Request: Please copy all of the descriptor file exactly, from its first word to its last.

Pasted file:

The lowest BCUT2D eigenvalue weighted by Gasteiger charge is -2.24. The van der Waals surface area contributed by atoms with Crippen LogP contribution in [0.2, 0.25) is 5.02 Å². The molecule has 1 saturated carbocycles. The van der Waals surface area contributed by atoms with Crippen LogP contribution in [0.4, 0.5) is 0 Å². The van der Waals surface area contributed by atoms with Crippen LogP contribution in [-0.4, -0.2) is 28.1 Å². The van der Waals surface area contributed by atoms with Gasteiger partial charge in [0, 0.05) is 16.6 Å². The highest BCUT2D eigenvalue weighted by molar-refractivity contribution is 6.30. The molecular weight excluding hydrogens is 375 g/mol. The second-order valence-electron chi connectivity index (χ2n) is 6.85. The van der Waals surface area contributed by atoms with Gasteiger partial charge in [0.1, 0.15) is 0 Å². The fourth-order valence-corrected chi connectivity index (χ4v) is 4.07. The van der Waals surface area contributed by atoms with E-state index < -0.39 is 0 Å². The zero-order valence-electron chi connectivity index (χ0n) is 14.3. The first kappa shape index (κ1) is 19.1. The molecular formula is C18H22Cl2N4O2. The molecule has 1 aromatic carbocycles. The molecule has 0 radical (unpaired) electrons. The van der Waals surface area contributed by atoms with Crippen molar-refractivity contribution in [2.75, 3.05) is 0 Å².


The lowest BCUT2D eigenvalue weighted by Gasteiger charge is -2.24. The van der Waals surface area contributed by atoms with Crippen LogP contribution in [0.2, 0.25) is 5.02 Å². The molecule has 1 saturated carbocycles. The van der Waals surface area contributed by atoms with Crippen LogP contribution in [0.4, 0.5) is 0 Å². The van der Waals surface area contributed by atoms with Crippen LogP contribution in [-0.4, -0.2) is 28.1 Å². The van der Waals surface area contributed by atoms with Gasteiger partial charge in [0, 0.05) is 16.6 Å². The highest BCUT2D eigenvalue weighted by molar-refractivity contribution is 6.30. The molecular weight excluding hydrogens is 375 g/mol. The second-order valence-electron chi connectivity index (χ2n) is 6.85. The van der Waals surface area contributed by atoms with Gasteiger partial charge in [0.1, 0.15) is 0 Å². The fourth-order valence-corrected chi connectivity index (χ4v) is 4.07. The van der Waals surface area contributed by atoms with E-state index < -0.39 is 0 Å². The zero-order valence-electron chi connectivity index (χ0n) is 14.3. The first kappa shape index (κ1) is 19.1. The molecular formula is C18H22Cl2N4O2. The molecule has 1 aromatic carbocycles. The molecule has 0 radical (unpaired) electrons. The van der Waals surface area contributed by atoms with Crippen molar-refractivity contribution in [2.75, 3.05) is 0 Å².